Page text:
Latin AmericaLatin America
Latin America and the Caribbean’s economy as a whole will grow by 3% this year and 3.3% in 2015 thanks to “improved economic conditions in the United States and Europe”, the Inter-American Development Bank said in a report released over the weekend.
The reaction of the Argentine public to Clarin journalist and author Natasha Niebieskikwiat's recently launched book ‘Kelpers’ has been, “less aggressive,” than she expected Natasha told Penguin News.
Support for Brazilian President Dilma Rousseff has faltered ahead of October's presidential election, a poll showed Thursday, although she remains a favorite to win a second term.
Brazil's economy expanded 2.3% in 2013, compared with growth of 1% the previous year, the Brazilian Institute of Geography and Statistics, IBGE, said this week. The country's GDP for 2013 was estimated at 4.84 trillion Reais (some 2.05 trillion dollars), the IBGE said.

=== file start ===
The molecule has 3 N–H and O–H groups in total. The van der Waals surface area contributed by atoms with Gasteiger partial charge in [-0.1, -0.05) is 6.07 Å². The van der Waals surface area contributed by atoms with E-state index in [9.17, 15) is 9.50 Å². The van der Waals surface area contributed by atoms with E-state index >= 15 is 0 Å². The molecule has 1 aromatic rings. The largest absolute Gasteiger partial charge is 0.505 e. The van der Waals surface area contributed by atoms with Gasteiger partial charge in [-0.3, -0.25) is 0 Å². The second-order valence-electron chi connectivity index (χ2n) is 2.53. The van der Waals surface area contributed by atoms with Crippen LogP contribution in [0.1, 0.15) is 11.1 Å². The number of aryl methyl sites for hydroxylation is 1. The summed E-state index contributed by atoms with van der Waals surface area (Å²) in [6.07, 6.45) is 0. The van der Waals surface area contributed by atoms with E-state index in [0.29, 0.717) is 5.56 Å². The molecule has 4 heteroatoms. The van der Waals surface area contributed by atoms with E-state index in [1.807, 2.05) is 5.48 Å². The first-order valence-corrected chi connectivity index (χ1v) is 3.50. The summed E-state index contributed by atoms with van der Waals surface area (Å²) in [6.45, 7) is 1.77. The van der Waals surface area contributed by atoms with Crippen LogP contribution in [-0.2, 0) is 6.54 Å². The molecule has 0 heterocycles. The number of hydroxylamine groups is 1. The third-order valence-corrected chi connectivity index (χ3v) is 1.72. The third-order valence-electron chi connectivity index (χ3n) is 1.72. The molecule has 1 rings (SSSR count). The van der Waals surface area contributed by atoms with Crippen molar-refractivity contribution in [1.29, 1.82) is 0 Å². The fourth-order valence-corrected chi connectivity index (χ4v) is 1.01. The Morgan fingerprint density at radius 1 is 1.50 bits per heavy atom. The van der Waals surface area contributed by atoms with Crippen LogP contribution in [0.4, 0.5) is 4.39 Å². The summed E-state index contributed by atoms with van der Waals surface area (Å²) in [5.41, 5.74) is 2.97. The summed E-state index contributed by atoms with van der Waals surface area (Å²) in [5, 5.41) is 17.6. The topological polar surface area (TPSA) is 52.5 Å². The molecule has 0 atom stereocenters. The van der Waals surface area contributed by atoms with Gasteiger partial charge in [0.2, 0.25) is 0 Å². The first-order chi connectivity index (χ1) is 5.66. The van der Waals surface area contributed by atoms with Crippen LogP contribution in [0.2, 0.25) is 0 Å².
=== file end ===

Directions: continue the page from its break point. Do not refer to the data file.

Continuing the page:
The Caracas Court of Appeals rejected on Friday the defense attorney's plea for the release of opposition leader Leopoldo Lopez, locked up in a military prison since last Feb. 18, Venezuela's Supreme Court said Friday.
By Leopoldo López - Los Teques, Venezuela — As I compose these words from the Ramo Verde military prison outside Caracas, I am struck by how much Venezuelans have suffered.
Shareholders of Spain's Repsol approved the oil major's 5 billion dollars settlement with Argentina over the 2012 seizure of YPF at an annual meeting on Friday. The agreement had already been approved by the Argentine Congress and by the board of the Spanish company.
The UN resolution condemning the annexation of Crimea by Russia which was voted on Thursday at the general assembly showed Latin America (and Mercosur) divided on the issue. The non binding resolution sponsored by Costa Rica and the western powers received 100 votes, with 11 against and 58 abstentions.
Cuba's government has released further information on a proposed foreign investment law that will cut the profits tax in half and exempt investors from paying it for eight years in an attempt to attract capital into the communist economy.
Public life in Paraguay was largely paralyzed on Wednesday by a nationwide strike in demand of higher salaries and against the privatization plans of President Horacio Cartes. Peasants also joined the stoppage and marched on the capital Asunción protesting against the soy-agri-business which is leaving them landless.